As pharmacovigilance adopts next-generation technology by leveraging artificial intelligence (AI) and the cloud, new possibilities are opening up for knowledge generation – and thus value – from the data collected and processed. This paper looks at three important developments around drug safety data and their analysis and how industry is prepared for them.
Due to the increasing pace of innovation and blurring boundaries between pharma and device products have led to new drug-device combination products and the need for updated regulatory guidances, the EMA published a Q&A document detailing information for products that need both the drug and the device components to function.
In September 2018, FDA issued a new draft Guidance for Industry on Adaptive Designs for Clinical Trials of Drugs and Biologics. This guidance replaces the previously published 2010 draft guidance. Here, we summarize the differences between the two documents and highlight any significant new elements introduced in the most recent material. Of note, the 2018 guidance is more compact and streamlined than its 2010 predecessor, also evident by a fewer number of total pages (36 vs. 50 in the 2010 version).
Many sponsors might have teams dedicated to a post-Brexit clinical landscape – and might have already formulated a plan – but much is still unknown as we enter into new, unchartered territory. For many sponsors, this scenario will be especially relevant for inventory registered within an IRT system manufactured and packaged outside the UK, with the need to be imported in-country. Let’s look at one of most vitals area of concern: drug depots.
When researching vendors, particularly in the tech space (and especially in clinical trial disclosure), you should look at more than just the price tag. Do your due diligence. How long has the vendor been in business? What does its client roster look like? What kind of reputation does it have in the industry?
Advancements in science and technology have helped researchers develop new treatments for some of the most common diseases known to man. For rare diseases, however, patients have limited treatment options. Advocacy groups and regulatory authorities continue to encourage rare disease research, and more and more scientists are stepping up to the task.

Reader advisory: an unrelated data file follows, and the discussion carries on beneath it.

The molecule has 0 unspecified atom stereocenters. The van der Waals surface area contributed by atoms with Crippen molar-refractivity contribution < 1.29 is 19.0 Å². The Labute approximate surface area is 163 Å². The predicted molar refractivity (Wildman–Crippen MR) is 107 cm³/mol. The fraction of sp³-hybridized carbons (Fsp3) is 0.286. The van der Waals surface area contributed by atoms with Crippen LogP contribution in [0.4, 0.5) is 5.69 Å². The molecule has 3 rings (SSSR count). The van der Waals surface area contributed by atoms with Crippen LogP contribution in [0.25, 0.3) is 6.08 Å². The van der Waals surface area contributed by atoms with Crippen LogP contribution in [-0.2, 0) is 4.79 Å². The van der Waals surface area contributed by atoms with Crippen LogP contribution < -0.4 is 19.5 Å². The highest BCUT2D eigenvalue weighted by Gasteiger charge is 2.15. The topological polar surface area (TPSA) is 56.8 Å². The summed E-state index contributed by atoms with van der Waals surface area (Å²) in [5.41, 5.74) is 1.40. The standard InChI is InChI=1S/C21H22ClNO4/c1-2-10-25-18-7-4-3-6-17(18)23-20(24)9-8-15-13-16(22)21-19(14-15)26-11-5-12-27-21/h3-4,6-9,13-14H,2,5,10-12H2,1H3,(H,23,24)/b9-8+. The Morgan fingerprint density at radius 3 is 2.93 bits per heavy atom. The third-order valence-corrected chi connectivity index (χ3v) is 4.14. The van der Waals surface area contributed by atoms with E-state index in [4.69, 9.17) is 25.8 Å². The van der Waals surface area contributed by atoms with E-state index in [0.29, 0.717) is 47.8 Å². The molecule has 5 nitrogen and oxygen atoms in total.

Regulatory Affairs, Safety, and Clinical R&D are traditionally managed as three separate departments, each with their own business processes and software systems. As the number of these touch points increase, it motivates the desire and urgency for better integration in order to operate more nimbly, reduce data discrepancies, and lower costs.
The regulatory landscape for safety has changed dramatically over the last four years and shows no signs of slowing down any time soon. This Webcast provides an update of the current situation worldwide, a preview of what the next few years will bring, and a solution using Oracle Safety Cloud to remain compliant through it all. Hot topics such as Brexit, combination products, E2B(R3), EVDAS/eRMR, medical device regulations, and IDMP are also included.
Population-based RWD are increasingly used by US and EU regulators to complement passive safety surveillance that is based on review of adverse event spontaneous reports. The presentation focuses on a recommended analytic approach for safety scientists, epidemiologists, and other researchers for evaluating the causality of a signal identified from one or more data sources.
In January 2019, the US Food and Drug Administration (FDA) updated its 2015 draft guidelines for drug discovery in rare diseases. The update, Rare Diseases: Common Issues in Drug Development, seeks to help pharmaceutical companies and other sponsors perform more efficient development programs for drugs and biological products and provides new insights on complex elements of the development process. In this webinar, learn about the core elements of the new guidance plus the latest recommendations and instructions from the agency along with practical examples and applications.
UBC’s Natalie O’Donnell, Executive Director, SERRM, provides a Risk Evaluation and Mitigation Strategy (REMS) overview. Learn more about the importance in partnering with an experienced REMS team for your next study.
Software implementation does not have to be a scary proposition. In this video, implementation experts – with a 100% success rate – discusses what works and why.
For more than 25 years, Bellwyck has been a true partner in developing smarter solutions for the pharmaceutical industry — from clinical trial to commercialization. Our consulting services start with a dedicated project management team led by a single point of contact throughout your project.
While regulatory compliance is a major driver for serialization projects, breaches to the Pharmaceutical Supply Chain distribution system are also a concern, as they can pose health risks to patients and financial risks to the supply chain stakeholders. At Bellwyck, our holistic and comprehensive approach to serialization ensures these risks will be mitigated and will maximize your value. We have partnered with industry leader Optel Vision to provide you with a flexible serialization solution that can meet a wide range of requirements.
Best-in-class processes coupled with industry-leading technology to fight for your trial’s success.